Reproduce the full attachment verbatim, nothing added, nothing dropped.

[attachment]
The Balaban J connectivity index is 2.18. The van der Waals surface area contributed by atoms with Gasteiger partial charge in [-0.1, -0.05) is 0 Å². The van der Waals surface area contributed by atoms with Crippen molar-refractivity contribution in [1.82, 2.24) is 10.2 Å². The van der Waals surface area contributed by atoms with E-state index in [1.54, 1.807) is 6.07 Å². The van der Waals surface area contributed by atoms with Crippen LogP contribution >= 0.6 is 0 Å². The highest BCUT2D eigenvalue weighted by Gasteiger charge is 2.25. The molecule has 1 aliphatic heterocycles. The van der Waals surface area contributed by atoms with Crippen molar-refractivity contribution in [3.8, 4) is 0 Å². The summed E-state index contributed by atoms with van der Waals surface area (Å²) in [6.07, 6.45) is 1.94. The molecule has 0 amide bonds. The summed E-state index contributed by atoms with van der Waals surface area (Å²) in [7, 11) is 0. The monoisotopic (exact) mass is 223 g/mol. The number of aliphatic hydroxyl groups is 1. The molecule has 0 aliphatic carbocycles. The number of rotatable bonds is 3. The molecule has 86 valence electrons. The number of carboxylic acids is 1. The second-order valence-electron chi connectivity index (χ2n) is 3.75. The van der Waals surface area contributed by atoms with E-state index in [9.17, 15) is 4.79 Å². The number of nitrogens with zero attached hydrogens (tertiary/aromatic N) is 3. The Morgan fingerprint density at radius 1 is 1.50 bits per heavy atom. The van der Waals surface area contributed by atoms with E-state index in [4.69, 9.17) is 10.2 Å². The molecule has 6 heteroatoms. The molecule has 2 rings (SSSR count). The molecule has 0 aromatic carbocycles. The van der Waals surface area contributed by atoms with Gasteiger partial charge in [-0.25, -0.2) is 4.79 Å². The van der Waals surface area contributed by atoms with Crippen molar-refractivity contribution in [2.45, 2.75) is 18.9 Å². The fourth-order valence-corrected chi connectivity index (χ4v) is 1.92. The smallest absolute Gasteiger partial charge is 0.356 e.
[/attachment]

The Balaban J connectivity index is 2.18. The van der Waals surface area contributed by atoms with Gasteiger partial charge in [-0.1, -0.05) is 0 Å². The van der Waals surface area contributed by atoms with Crippen molar-refractivity contribution in [1.82, 2.24) is 10.2 Å². The van der Waals surface area contributed by atoms with E-state index in [1.54, 1.807) is 6.07 Å². The van der Waals surface area contributed by atoms with Crippen LogP contribution >= 0.6 is 0 Å². The highest BCUT2D eigenvalue weighted by Gasteiger charge is 2.25. The molecule has 1 aliphatic heterocycles. The van der Waals surface area contributed by atoms with Crippen molar-refractivity contribution in [3.8, 4) is 0 Å². The summed E-state index contributed by atoms with van der Waals surface area (Å²) in [6.07, 6.45) is 1.94. The molecule has 0 amide bonds. The summed E-state index contributed by atoms with van der Waals surface area (Å²) in [7, 11) is 0. The monoisotopic (exact) mass is 223 g/mol. The number of aliphatic hydroxyl groups is 1. The molecule has 0 aliphatic carbocycles. The number of rotatable bonds is 3. The molecule has 86 valence electrons. The number of carboxylic acids is 1. The second-order valence-electron chi connectivity index (χ2n) is 3.75. The van der Waals surface area contributed by atoms with E-state index in [9.17, 15) is 4.79 Å². The number of nitrogens with zero attached hydrogens (tertiary/aromatic N) is 3. The Morgan fingerprint density at radius 1 is 1.50 bits per heavy atom. The van der Waals surface area contributed by atoms with E-state index in [4.69, 9.17) is 10.2 Å². The molecule has 6 heteroatoms. The molecule has 2 rings (SSSR count). The molecule has 0 aromatic carbocycles. The van der Waals surface area contributed by atoms with Gasteiger partial charge in [-0.25, -0.2) is 4.79 Å². The van der Waals surface area contributed by atoms with Crippen molar-refractivity contribution in [2.45, 2.75) is 18.9 Å². The fourth-order valence-corrected chi connectivity index (χ4v) is 1.92. The smallest absolute Gasteiger partial charge is 0.356 e.